'Dark Cloud' of ALEC Converges at Annual Corporate-Political Lovefest
This week, San Diego hosts 'a festival of closed-door deal-making by politicians, corporate executives and lobbyists'
Fighting to protect dark money. Attacking federal efforts to rein in carbon pollution. Undermining local democracy.
These are just some of the "hot topics" on the agenda this week as conservative lawmakers, corporate lobbyists, and top GOP candidates from around the country gather in San Diego for the American Legislative Exchange Council (ALEC)'s annual meeting.
"A dark cloud is headed our way in the form of a shadowy lobbying organization that buys loyalty from state legislatures with untraceable corporate dollars and threatens the very fabric of our democracy."
—Francine Busby, San Diego County Democratic Party
"A dark cloud is headed our way in the form of a shadowy lobbying organization that buys loyalty from state legislatures with untraceable corporate dollars and threatens the very fabric of our democracy," San Diego County Democratic Party chair Francine Busby wrote in advance of the conference.
ALEC, Busby explained, "is a 'bill mill' funded by corporations and billionaires. It creates 'model legislation' by and for industries, which right-wing legislators then take back to their statehouses and enact into law."
Miles Rapoport, president of the grassroots advocacy organization Common Cause, described the meeting as "a festival of closed-door deal-making by politicians, corporate executives and lobbyists," at which "[t]hey gather to do the public's business in private, fashioning legislation that undercuts the public interest in things like clean air and water, quality public schools, economic fairness and participatory democracy."
It was with these charges in mind that more than 1,000 labor, social justice, and environmental advocates rolled out the unwelcome mat for the ALEC legislators and lobbyists on Wednesday, saying they didn't want the corporate-backed group in their city.
"This is a no ALEC zone. I mean, we don’t want ALEC in our city or, quite frankly, in our state," Mickey Kasparian, president of the United Food and Commercial Workers, said at the rally in downtown San Diego. "This is California. We fight for workers' rights. We fight for affordable healthcare."
But as the Center for Media and Democracy's Brendan Fischer pointed out this week, "[i]n many ways, San Diego is an appropriate setting for ALEC's conference."
The city has served as a "petri dish for ALEC's agenda," he said, citing a successful and corporate-backed campaign that forced the city council to rescind a popular minimum wage measure.
Meanwhile, environmentalists warn that the draft conference agenda indicates that ALEC will pursue a familiar course in the coming year. According to Aliya Huq, climate change special projects director for Natural Resources Defense Council, the group is pushing measures to "defend polluters, hinder clean energy development, and obstruct climate solutions."
Model bills up for discussion this week, Huq wrote, include the "State Power Accountability and Reliability Charter (SPARC)," which seeks to chip away at the EPA's carbon pollution limits on power plants; the "Act Providing Incentives for Carbon Reduction Investments," aimed at weakening and delaying existing state renewable energy standards; and the "Resolution Concerning Special Markets for Direct Solar Power Sales."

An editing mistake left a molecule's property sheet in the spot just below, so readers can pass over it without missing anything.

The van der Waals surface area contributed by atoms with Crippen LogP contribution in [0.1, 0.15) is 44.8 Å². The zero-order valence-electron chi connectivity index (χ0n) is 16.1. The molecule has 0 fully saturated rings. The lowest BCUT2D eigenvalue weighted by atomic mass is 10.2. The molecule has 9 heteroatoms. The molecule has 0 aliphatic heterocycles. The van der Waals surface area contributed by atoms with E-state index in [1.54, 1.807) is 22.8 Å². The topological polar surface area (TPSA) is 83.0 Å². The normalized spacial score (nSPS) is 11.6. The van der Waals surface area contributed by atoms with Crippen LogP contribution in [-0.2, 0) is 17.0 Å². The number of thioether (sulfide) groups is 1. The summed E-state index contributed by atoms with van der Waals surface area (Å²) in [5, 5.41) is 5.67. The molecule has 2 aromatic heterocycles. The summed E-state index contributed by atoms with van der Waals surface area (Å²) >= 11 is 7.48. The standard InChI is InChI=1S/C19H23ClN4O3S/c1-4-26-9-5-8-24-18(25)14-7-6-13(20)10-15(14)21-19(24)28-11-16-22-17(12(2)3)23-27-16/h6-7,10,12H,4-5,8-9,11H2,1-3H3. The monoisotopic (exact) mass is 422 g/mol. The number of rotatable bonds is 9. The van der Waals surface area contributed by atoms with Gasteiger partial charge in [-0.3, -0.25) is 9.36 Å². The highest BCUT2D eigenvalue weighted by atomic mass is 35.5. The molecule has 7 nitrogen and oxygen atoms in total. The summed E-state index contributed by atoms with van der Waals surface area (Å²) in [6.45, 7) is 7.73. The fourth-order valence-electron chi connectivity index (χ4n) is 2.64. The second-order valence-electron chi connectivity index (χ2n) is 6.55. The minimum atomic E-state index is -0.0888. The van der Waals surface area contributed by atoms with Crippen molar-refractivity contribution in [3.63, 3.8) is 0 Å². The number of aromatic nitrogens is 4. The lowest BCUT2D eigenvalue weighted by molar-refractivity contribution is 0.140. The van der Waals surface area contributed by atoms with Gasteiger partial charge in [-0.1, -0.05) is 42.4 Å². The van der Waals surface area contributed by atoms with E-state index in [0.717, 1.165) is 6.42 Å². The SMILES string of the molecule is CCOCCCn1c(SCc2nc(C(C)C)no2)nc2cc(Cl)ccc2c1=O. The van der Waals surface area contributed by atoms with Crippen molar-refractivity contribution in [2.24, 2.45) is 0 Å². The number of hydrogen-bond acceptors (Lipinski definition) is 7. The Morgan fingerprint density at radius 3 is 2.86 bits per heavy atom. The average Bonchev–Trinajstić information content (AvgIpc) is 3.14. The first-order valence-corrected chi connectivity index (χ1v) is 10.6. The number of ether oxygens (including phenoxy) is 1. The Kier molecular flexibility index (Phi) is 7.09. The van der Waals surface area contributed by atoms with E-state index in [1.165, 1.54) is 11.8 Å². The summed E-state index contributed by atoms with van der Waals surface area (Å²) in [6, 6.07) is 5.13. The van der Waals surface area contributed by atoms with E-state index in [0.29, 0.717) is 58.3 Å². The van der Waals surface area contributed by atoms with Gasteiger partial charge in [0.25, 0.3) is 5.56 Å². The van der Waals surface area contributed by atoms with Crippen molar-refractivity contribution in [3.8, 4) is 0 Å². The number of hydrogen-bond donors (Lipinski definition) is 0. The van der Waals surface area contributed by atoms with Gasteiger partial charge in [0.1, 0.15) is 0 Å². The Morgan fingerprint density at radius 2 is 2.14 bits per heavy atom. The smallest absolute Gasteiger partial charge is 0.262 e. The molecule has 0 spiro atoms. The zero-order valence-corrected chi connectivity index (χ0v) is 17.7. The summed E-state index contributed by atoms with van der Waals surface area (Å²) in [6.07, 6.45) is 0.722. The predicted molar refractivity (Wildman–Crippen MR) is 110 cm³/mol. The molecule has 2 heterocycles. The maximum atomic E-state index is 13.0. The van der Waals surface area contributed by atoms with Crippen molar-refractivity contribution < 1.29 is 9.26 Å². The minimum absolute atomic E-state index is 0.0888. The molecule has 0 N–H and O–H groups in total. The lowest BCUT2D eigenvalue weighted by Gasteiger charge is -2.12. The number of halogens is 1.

"ALEC and its corporate backers are taking the fight directly to the local level, urging city and county officials on the one hand to give up their authority to protect the health and economic well-being of their constituents, and on the other to push policy measures to advance corporate interests."
—Brendan Fischer, Center for Media and Democracy
This final bill, Huq writes, "is a real gem in ALEC's long-running strategy to subvert solar markets."
But "[r]ooftop solar gives consumers choice; shouldn't we be working to make it available to more people not fewer?" Huq asked. "Furthermore, Econ 101 taught us that the hidden costs of fossil pollution is a market failure, and solar incentives level the playing field for clean energy to protect public health and the environment. These attacks are most likely coming from vested polluter interests (including some ALEC members who are actual regulated monopolies) that want to protect their profits."
"Local democracy has led to some significant policy wins in recent years, with cities like Philadelphia guaranteeing workers paid sick days, and places like Denton, Texas banning fracking," Fischer wrote. "ALEC's response to cities and counties acting as laboratories of democracy has traditionally been to crush it, through state 'preemption' laws that prohibit local governments from raising the minimum wage, or regulating GMOs, or building municipal broadband."
With ACCE, Fischer charged, "ALEC and its corporate backers are taking the fight directly to the local level, urging city and county officials on the one hand to give up their authority to protect the health and economic well-being of their constituents, and on the other to push policy measures to advance corporate interests."
According to news reports, two Republican presidential hopefuls—Wisconsin Gov. Scott Walker and Mike Huckabee, the ex-Arkansas governor—are scheduled to speak at the conference on Thursday. Sen. Ted Cruz (R-Texas) canceled his scheduled Friday appearance.